The Warrior Trail Billings to Crow Agency
Highlights: Sacrifice Cliff, Pictograph Cave State Park, Plenty Coups State Park, Pryor Mountains, Bighorn Canyon National Recreation Area, Bighorn Lake, Bighorn River
Getting there: Take I-90 Exit 452 (Old US 87) just east of Billings and make an immediate right on Coburn Road.
Coming from I-90, consider this loop as a memorable tune-up before hitting the Warrior Trail.
Bring your camera. And your fly rod. This is a warrior trail in its own right, given that much of it traverses the Crow Reservation and all of it crosses what was entirely Crow country, including the flanks of the mysterious Pryor Mountains.
Start the drive by taking Exit 452 off I-90 on the far eastern edge of Billings and making a quick right on Coburn Road. This short side trip up the ochre-tinted limestone rimrock probably the genesis of Yellowstone National Park’s name leads to two extraordinary pieces of Indian history: Sacrifice Cliff and Pictograph Cave State Park. There are two versions of the tragedy that took place at Sacrifice Cliff in 1837. Story number one is that two Crow teenagers returned from an outing to find their sweethearts stricken with smallpox; the grieving young warriors subsequently blinded their ponies and rode off the cliff. The second version says that as many as sixteen Crows did the same after finding their entire village stricken. To reach Sacrifice Cliff, drive for a mile on Coburn Road, turn right on Canyon Trail Road, and go about a half-mile to the rim Returning to Coburn Road, turn right, and head another three-plus miles to the Pictograph Cave Visitor Center.
The 500- to 9,000-year-old drawings in yawning Pictograph, Middle, and Ghost caves are faded but still visible, revealing the hopes, dreams, and fears of lost civilizations. Paths take you through box elder, sage, and grasses to sheltered rimrock, where more than 30,000 artifacts have been discovered. It is believed that a perfect storm of climate conditions has enabled these paintings to survive.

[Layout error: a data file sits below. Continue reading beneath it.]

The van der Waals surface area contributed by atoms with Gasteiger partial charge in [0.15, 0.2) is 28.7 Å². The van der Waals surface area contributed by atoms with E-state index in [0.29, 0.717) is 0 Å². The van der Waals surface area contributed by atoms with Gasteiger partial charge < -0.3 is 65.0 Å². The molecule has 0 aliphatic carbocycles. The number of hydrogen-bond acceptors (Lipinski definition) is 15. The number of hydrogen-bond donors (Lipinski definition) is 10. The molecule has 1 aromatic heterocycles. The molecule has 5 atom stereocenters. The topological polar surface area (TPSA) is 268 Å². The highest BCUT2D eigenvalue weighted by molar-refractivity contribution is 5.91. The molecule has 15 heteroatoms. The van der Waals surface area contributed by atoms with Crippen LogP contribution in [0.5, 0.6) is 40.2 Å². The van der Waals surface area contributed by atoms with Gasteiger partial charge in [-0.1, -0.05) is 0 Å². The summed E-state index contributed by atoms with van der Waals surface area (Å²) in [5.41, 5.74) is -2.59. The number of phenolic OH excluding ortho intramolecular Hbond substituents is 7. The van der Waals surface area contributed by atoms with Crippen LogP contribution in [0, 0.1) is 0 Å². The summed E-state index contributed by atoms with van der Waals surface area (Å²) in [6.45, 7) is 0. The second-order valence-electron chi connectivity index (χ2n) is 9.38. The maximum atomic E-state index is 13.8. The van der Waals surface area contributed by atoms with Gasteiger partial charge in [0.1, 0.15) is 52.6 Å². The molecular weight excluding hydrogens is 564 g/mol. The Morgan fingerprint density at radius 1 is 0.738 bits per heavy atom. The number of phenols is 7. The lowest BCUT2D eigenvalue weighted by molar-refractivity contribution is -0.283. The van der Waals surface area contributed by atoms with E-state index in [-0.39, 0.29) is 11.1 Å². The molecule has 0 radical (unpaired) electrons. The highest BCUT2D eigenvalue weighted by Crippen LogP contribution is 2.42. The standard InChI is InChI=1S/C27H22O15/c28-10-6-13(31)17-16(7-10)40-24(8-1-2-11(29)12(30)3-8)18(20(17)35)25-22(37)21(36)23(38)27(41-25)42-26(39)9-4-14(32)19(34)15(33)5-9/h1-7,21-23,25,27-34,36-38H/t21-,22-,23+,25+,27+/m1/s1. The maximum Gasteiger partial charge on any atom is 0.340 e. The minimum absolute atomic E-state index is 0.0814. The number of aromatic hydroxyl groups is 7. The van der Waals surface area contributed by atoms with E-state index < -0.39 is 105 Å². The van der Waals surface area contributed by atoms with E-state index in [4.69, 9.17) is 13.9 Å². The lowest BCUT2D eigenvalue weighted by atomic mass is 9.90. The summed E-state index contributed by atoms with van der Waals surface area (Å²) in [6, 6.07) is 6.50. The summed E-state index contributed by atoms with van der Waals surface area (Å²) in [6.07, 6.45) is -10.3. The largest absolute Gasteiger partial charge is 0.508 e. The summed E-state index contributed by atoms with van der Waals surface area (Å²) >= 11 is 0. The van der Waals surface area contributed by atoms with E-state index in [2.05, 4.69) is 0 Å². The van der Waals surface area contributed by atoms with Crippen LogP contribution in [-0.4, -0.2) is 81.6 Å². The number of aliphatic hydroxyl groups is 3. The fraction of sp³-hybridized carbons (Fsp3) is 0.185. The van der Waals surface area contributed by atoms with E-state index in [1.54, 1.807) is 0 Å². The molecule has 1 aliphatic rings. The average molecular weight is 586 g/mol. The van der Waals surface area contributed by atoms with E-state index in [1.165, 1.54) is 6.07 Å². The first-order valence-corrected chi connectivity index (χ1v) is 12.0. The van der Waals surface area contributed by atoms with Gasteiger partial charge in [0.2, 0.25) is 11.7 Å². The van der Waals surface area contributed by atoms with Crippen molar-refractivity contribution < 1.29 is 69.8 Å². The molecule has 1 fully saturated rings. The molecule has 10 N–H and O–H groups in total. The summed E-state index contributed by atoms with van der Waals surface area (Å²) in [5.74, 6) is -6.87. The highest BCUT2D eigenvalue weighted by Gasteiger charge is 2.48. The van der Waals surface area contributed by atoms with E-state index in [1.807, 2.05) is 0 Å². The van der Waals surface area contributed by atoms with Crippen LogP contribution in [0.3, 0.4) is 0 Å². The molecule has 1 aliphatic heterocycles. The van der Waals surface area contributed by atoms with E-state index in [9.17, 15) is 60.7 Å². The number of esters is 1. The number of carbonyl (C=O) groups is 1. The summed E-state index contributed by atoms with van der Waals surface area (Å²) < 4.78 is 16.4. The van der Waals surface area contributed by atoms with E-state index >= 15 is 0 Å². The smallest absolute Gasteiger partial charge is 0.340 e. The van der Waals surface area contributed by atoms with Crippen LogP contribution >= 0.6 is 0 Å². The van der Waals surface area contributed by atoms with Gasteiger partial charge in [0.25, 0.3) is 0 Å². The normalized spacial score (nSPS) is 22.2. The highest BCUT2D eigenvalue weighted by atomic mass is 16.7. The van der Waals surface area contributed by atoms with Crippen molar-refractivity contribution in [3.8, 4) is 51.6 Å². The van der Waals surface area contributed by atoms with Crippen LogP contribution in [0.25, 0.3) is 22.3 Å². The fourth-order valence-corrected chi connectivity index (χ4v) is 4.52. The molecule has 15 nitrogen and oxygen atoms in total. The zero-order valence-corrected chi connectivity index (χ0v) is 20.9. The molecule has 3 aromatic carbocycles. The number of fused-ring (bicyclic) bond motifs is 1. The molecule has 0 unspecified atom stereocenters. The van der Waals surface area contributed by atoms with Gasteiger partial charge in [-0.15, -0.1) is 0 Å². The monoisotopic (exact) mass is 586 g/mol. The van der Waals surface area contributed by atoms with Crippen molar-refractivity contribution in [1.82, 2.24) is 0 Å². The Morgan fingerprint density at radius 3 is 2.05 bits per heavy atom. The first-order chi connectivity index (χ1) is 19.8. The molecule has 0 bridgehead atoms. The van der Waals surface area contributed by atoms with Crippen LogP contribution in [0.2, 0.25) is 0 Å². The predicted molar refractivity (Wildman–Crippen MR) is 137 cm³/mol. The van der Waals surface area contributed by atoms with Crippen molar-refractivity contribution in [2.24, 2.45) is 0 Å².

Return on Coburn Road to Old US 87 (Hardin Road) near the freeway exit, and turn right. Drive about 12 miles to the junction of Pryor Creek Road and turn right toward Pryor (pop. 628) and Plenty Coups State Park, a picturesque day-use area that honors a visionary Crow who became a chief at age 28. Plenty Coups was a great warrior, but he began farming in 1884 and continued to do so until his death in 1932. The two-story home in which he slept when he had white visitors he stayed in a teepee otherwise is now a museum that’s open May 1 through September 30, or by appointment.
After leaving the park, veer west on BIA 91 across the rolling coulee country toward St. Xavier. Off to the right are the Pryor Mountains, famed today for Montana’s best-known herd of wild horses. As the road continues west, it forks about one-third of the way to St. Xavier, and then reconnects 20 miles later. For the more improved of the two, take the left fork, which follows Beauwais Creek. St. Xavier is the site of a Catholic mission that became a boarding school. It was here that the tribe was introduced to basketball in the late 1800s by Jesuit priests as a means of providing exercise and restoring a sense of community.
At St. Xavier, you’ll enter the Bighorn Canyon National Recreation Area and cross the Bighorn River. Turn right on MT 313 and continue to Fort Smith (pop. 122) and Yellowtail Dam It’s worth continuing through Fort Smith and up the winding road into some pretty Bighorn Mountain foothills to the dam and a dead end at the marina. Bighorn Lake is one of the most popular places in the state for motorboaters, jet skiers, and water skiers, and the views of the canyon are spectacular. Below the dam, cold water from the bottom of the lake pours into the Bighorn River, creating what many believe to be the finest 13 miles of trout fishing in the world (after 13 miles, the water typically warms too much to support trout). Stop in at any of the fly shops in Fort Smith or hire a guide; success isn’t as easy as it might seem, given that the 16- to 20-inch fish you’re pursuing are visible near the shores, and you’ll no doubt have plenty of company despite the area’s remoteness. But the right flies and technique will ensure a memorable day.
After a few hours of fishing, retrace your steps to St. Xavier on MT 313 and continue along the Bighorn River toward Hardin. About 10 miles from town, just before the Two Leggins Creek river access, you can take a shortcut east on BIA 1 over the ridge to Crow Agency and the beginning of the Warrior Trail.